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MILITARY TECHNOLOGY (MILTECH) is the world's leading international tri-service defence monthly magazine in the English language. MILITARY TECHNOLOGY is "Required Reading for Defence Professionals". Follow us on Twitter: MILTECH1

20 May 2016

Humans are Critical Factor in Cyber-Security

Cyber-security is typically a hush-hush topic; militaries and governments do not want their enemies (or sometimes even their friends) to have knowledge which might create a vulnerability. There’s no better example than the Cyber Education session at ITEC 2016 at London’s ExCel: the name of the session moderator, a British military officer in a sensitive post, was deliberately left off the printed conference programme.

Humans are both a vulnerability, exploitable, and a potential threat,” for digital information systems, according to Yilmaz Cankaya, Chief Researcher, for Tübitak Bilgem. “The weakest link, the human, should be trained when possible with real-life incidents and in real-life environments,” he said. “Most cyber-attacks today are multi-resolution attacks with multiple stages. It is not possible to set up physical systems to simulate all kinds of possible attack or defense scenarios acting on a complex system. With a simulation environment possessing a wide spectrum of offensive and defensive scenarios with multi-resolution scenarios, systems resiliency boundaries can be easily tested.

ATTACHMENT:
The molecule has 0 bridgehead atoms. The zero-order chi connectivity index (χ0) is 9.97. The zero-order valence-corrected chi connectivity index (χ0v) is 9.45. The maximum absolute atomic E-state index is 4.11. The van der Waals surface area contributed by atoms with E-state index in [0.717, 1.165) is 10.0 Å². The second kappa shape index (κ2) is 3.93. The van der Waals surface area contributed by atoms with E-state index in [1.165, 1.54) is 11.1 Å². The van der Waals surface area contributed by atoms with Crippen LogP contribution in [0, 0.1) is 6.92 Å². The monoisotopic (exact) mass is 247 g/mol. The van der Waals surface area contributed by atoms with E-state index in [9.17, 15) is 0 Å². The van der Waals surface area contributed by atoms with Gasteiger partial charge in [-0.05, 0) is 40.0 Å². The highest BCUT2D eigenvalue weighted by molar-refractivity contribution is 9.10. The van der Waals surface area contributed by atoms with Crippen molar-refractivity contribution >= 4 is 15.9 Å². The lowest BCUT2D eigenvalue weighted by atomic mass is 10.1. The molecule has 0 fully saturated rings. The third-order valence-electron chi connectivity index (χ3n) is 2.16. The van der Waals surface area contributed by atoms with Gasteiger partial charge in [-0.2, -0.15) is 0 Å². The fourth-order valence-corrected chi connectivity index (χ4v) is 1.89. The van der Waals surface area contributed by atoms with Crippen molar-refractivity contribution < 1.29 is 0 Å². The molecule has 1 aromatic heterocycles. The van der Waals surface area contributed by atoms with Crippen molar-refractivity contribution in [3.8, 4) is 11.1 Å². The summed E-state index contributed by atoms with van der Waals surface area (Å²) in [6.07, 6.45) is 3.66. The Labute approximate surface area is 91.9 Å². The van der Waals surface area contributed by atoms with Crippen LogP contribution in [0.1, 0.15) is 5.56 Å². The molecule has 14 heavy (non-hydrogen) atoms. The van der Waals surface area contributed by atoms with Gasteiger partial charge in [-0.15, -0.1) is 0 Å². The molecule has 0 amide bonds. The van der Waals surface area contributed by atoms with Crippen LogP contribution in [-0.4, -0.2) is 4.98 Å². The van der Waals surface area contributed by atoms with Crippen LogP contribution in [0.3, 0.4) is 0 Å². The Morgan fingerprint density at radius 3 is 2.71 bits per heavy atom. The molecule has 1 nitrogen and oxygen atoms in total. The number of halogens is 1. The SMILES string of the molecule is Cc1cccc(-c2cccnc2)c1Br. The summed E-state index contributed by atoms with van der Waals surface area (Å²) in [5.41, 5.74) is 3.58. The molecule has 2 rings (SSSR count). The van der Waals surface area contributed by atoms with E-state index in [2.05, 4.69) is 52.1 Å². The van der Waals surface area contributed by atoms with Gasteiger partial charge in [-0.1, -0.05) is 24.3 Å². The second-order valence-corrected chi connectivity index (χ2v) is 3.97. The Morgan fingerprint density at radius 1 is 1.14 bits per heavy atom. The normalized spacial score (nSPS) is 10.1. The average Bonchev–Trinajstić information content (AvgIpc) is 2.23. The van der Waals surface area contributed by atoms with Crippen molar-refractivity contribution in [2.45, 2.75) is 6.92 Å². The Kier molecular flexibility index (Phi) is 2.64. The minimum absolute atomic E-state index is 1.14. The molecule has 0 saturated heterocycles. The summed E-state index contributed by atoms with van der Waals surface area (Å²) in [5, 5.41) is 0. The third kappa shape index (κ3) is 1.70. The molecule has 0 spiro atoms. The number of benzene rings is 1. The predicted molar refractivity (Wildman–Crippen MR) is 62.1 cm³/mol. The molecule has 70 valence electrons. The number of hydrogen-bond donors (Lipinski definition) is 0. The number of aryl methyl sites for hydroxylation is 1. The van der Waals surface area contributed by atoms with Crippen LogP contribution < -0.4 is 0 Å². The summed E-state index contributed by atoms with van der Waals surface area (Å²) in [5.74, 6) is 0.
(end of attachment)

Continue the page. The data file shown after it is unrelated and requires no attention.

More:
Despite the acknowledgement that humans in the cyber loop can often be a weakness, the Dutch Armed Forces are pressing forward with a scheme to provide everyone in their ranks with at least a basic understanding of cyber-security issues. “The cyber domain is recognized as the 5th domain for the MoD. And it affects all other domains,” noted Lieutenant-Colonel Paul R. Hoen, commander of the joint Defence Cyber Expertise Centre in the Cyber Command. “About 40-50% of the task list is generic tasks we could see all over the organisation.”

In February, the Dutch Cyber Defence Strategy was updated, and among the top priorities are attracting, retaining, and developing cyber professionals, as well as widening and deepening knowledge of the digital domain within the MoD. “Cyber education is a monumental task,” Hoen stated. “Our goal is to get every rank and function ‘cyber-up-and-running’ and to do so as quick as possible.”

The majority of personnel are expected to achieve either awareness-level (70/75%) or a basic-level (25/20%) of understanding …”including the Minister of Defence.” The 1-2% who would be trained to expert-level understanding will also have expertise in a specific cyber topic, e.g. Obfuscation, Encryption, Malware detection/analysis, and so forth.

Andreas Haggman, a doctoral candidate researcher in cyber-security at Royal Holloway University of London, said: “Cyber ‘space’ doesn’t really exist. How many dimensions does it have?

He explained that although militaries have been quick to latch on to cyber as an operational concept, “details of what cyber is and how it can be used remain notoriously vague. Part of the problem lies with the difficulties in defining cyber and cyberspace, and how traditional strategic and tactical doctrines can be translated to this new domain.”

Unlike conventional military equipment, Haggman said, “cyber cannot be easily quantified or qualified, so the capabilities of in-game actors are largely the result of educated guesswork. If these are grossly incorrect, the consequences can be that the players learn the wrong lessons from the wargame.”

Rick Adams